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    $\begingroup$ One of his patents was for a refrigerator design! His "very abstract" may have been less abstract than a lot of the people mentioned in other answers, but his "very applied" was a lot more applied than, say, compressed sensing. $\endgroup$ – Chan Bae Jan 2 at 6:06
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    $\begingroup$ Indeed there is a recent and interesting book on the subject (József Illy, 2012). $\endgroup$ – Francois Ziegler Jan 3 at 15:51
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Stephen Smale, who is mainly known for his contributions to topology and topological dynamics, also did important work in mathematical economics.

Smale, Steve, Global analysis and economics, Handbook of mathematical economics, Vol. 1, 331-370 (1981). ZBL0477.90014.

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    $\begingroup$ It seems like the field of economics that Smale contributed to, general equilibrium theory, is just as non-applied in its nature as his work in topology. His more recent work in biology and learning might be more relevant: "Emergent behavior in flocks" and "On the mathematical foundations of learning" both by Cucker and Smale, and "Learning theory estimates via integral operators and their approximations" and "Estimating the approximation error in learning theorry" and "Shannon sampling and function reconstruction from point values" all by Ding-Xuan Zhou and Smale $\endgroup$ – slcvtq Jan 3 at 14:24
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John McCleary will give a talk at the JMM in a couple of weeks on "Hassler Whitney and Fire Control in WWII." Whitney "was assigned to work on fire control, the mathematics of aiming weapons for accuracy." Here's the abstract.

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The person with the most citations with "mathematics" on Google Scholar is Eric Lander. He started as a representation theorist, and then moved into molecular biology and genetics.

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Just came across a page of 25+ of Mark Goresky’s Engineering publications.

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Dana Scott's achievements include work in pure set theory and also work in computer science. He proved that there are no measurable cardinals in Gödel's constructible universe and (with Solovay) developed the Boolean-valued-model view of forcing. He also introduced Scott domains (though not with that name) for denotational semantics of programming languages.

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Frank Garside (he doesn't have a wikipedia page but he has this https://en.wikipedia.org/wiki/Garside_element) was responsible for solving the conjugacy problem in the braid group, and then became the mayor of Oxford.

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    $\begingroup$ George Reid was Senior Wrangler and then an algebraist before becoming Mayor of Cambridge in 1990-91. I am not sure this type of example is what the question was looking for $\endgroup$ – Henry Jan 1 at 22:15
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Jerrold Marsden made major contribution to symplectic geometry but also was a key contributor to problems in celestial mechanics and numerical methods.

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    $\begingroup$ I think you mean symplectic geometry — which originally was celestial mechanics. $\endgroup$ – Francois Ziegler Jan 1 at 18:11
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Arguably, the greatest ever mathematical logician, Emil Leon Post, was among the main founders of Computer Science (Informatics/Informatique).

The fate was cruel to him, in more than one way, hence no wonder that he is vastly unappreciated.

Emil Post had significant contributions to algebra too. But let's concentrate on mathematical logic.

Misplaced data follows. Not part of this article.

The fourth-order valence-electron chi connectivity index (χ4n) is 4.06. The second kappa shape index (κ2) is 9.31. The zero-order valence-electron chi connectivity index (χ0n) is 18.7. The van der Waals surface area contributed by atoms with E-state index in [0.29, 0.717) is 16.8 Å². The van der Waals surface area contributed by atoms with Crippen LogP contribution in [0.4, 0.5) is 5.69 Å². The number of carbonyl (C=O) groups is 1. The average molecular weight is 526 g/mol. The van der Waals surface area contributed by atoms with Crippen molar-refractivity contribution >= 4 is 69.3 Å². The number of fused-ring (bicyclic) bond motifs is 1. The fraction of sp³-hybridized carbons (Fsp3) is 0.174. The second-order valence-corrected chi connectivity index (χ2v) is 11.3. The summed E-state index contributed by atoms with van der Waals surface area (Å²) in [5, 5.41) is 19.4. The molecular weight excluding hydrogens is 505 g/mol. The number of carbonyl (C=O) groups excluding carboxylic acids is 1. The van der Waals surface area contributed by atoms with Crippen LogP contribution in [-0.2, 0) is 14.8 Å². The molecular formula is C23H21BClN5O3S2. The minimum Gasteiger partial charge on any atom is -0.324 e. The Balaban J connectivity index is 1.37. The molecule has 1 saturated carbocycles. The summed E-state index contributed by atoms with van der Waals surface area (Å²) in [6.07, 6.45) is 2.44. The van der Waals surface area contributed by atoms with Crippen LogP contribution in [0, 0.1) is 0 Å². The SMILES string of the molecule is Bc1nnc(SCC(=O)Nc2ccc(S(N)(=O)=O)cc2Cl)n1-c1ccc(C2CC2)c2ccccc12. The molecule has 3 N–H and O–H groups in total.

1. People don't appreciate the Emil Post's theorem about the elementary logic: tautologies = theorems. It may seem trivial but there are hardly any textbooks which include a complete(!!) proof. There is an objective reason why this theorem is not trivial. Indeed, a minor modification of the axioms of Boolean algebra leads to systems which are very hard to tell from actual Boolean algebras. On occasions, it takes intensive computer programs to decide the issue.

  2. Emil Post had developed formalization independently of David Hilbert (there are trade-offs between the approaches by these two mathematicians).

  3. Emil Post has proved the incompleteness theorem years before Kurt Gödel (again, there were trade-offs between the two).

  4. Emil Post has developed the theory of algorithms independently of Alan Turing; occasionally, people talk about Post-Turing machines.

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While his other family members outdid Andrzej Trybulec in topology and geometry, he added to these specializations also his creation of Mizar -- the computer proof-checker.

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Ronald Graham spent his career at Bell Labs working on applied problems such as scheduling theory, but is also known for his work in Ramsey theory. In that context Graham's number held the record for many years as the largest natural number ever used in a serious mathematical proof. Such numbers are not really part of applied mathematics.

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Richard Arenstorf worked in number theory and in orbital mechanics. He is best remembered for the Arenstorf orbit used by the Apollo program.

His pure and applied work weren’t that far apart. Both involved a lot of classical analysis. He struck me as sort of a 19th century mathematician, even though he was born in 1929.

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Dan Quillen.

Abstract achievements: his Fields Medal winning work on algebraic $K$-theory, plus inventing model categories, homotopical algebra, and an axiomatic approach to abstract homotopy theory.

Applied achievements: his 1964 PhD thesis was about partial differential equations, and was used in many subsequent applied papers on systems of PDEs, including an Annals paper by Goldschmidt. Later, in the 1980s, he did work in Riemannian geometry and functional analysis and he invented the notion of 'superconnection' in differential geometry and analysis. This work has been applied to work on Heat kernels and Dirac operators, Deformation quantization, elliptic operators, index theory, and topological quantum field theory.